A cancer diagnosis is hard enough without having to worry about who will do the dusting or the dishes. That's why a local maid service has started trying to do what they can to help women with cancer who are undergoing chemotherapy.
Cleaning for a Reason is a non-profit organization started in spring 2006 in a suburb of Dallas, Texas. Since its founding, the organization has offered more than a million dollars in cleaning services via nearly 1,000 participating companies spread across the country.
"A good life is to somehow contribute. This is such an easy way to help. We're already cleaning houses," explains Nicole Hubbard, the owner of Hubbard's Maid Service in Savannah.
She found out about Cleaning for a Reason several years ago and immediately fell in love with the idea.
Standing in her kitchen, Hubbard flips through the pages of a three-ring binder, recalling names of women she and her team have helped. Several names draw responses from the four women seated at the kitchen table.
"Everytime I left I would start crying because she was so sick," says Shirley Susen, remembering one of the women for whom she'd done cleanings. "She was a wonderful woman."
Susen and her co-workers, Maryellen White, Miranda Dixon and Amanda Strong, have been on the frontlines of helping fellow women in need - something that's made the oftentimes thankless task of cleaning more meaningful than they could have imagined previously.
"You go in with a different attitude," says Strong, as they talk about the joy of helping others. Sometimes the greatest service is being there, rather than actually cleaning, particularly when they meet women who have to fight their diagnosis alone.
"They don't want you to feel sorry for them," adds White. "They'll smile ear to ear just to have someone in there."
The regular contact with cancer patients has been a lesson of its own. They've helped women young and old alike who've been ravaged by disease.
"I don't know how to describe the pain of watching a mother watch her child die," says Hubbard. "There's no words."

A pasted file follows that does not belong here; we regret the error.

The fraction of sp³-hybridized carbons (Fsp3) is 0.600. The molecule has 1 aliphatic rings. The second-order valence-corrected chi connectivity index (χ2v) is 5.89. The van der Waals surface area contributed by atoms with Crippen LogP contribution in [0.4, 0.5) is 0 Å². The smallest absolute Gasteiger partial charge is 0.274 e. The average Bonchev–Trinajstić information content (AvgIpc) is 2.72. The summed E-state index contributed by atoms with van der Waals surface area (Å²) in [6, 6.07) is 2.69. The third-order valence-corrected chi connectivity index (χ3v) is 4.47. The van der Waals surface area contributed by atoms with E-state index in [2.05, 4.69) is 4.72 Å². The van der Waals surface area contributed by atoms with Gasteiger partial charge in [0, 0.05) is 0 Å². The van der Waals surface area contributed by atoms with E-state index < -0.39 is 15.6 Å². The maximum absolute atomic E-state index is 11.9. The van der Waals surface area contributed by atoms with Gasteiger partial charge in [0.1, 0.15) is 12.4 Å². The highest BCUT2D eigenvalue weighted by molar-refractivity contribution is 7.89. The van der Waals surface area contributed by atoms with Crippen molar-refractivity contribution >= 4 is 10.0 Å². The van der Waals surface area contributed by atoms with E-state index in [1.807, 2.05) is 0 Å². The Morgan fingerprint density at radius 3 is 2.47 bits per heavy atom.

It's made them more cognizant of their own health as a result. Strong had just had a mammogram the day before after much urging from her co-workers to get a check up.
"Early detection, that's the key," she says.
Over the last two years, Hubbard's Maid Service has helped 20 women, offering them four free cleanings while they are receiving chemo. The women unanimously agree that they want to help more, and part of that has been an effort to spread the word that the service is available.
For Susen, the opportunity has been highly personal. She lost both her parents to cancer, and her sister is a breast cancer survivor.
"I understand what they're going through," she explains. "This is giving back."
For Hubbard, it's also been highly inspirational, and Debbie Sardone, who founded Cleaning for a Reason, has become a mentor for her.
"What she told me that really rang in my head was, "I can't help everybody, but I can help somebody." I just think that's a wise philosophy," Hubbard says.
Above all, it seems to have made her thankful.
"What is it for us to donate some cleanings for free for women who are losing their hair, losing their eyelashes or their eyebrows; losing anything that is feminine about them?" She asks. "If we can go in and clean their house, which most women strongly identify with, and let them feel a little bit of control for a couple of hours, it's well worth it."
For more information on Cleaning for a Reason, or if you would like to be eligible for their assistance, visit www.cleaningforareason.org.
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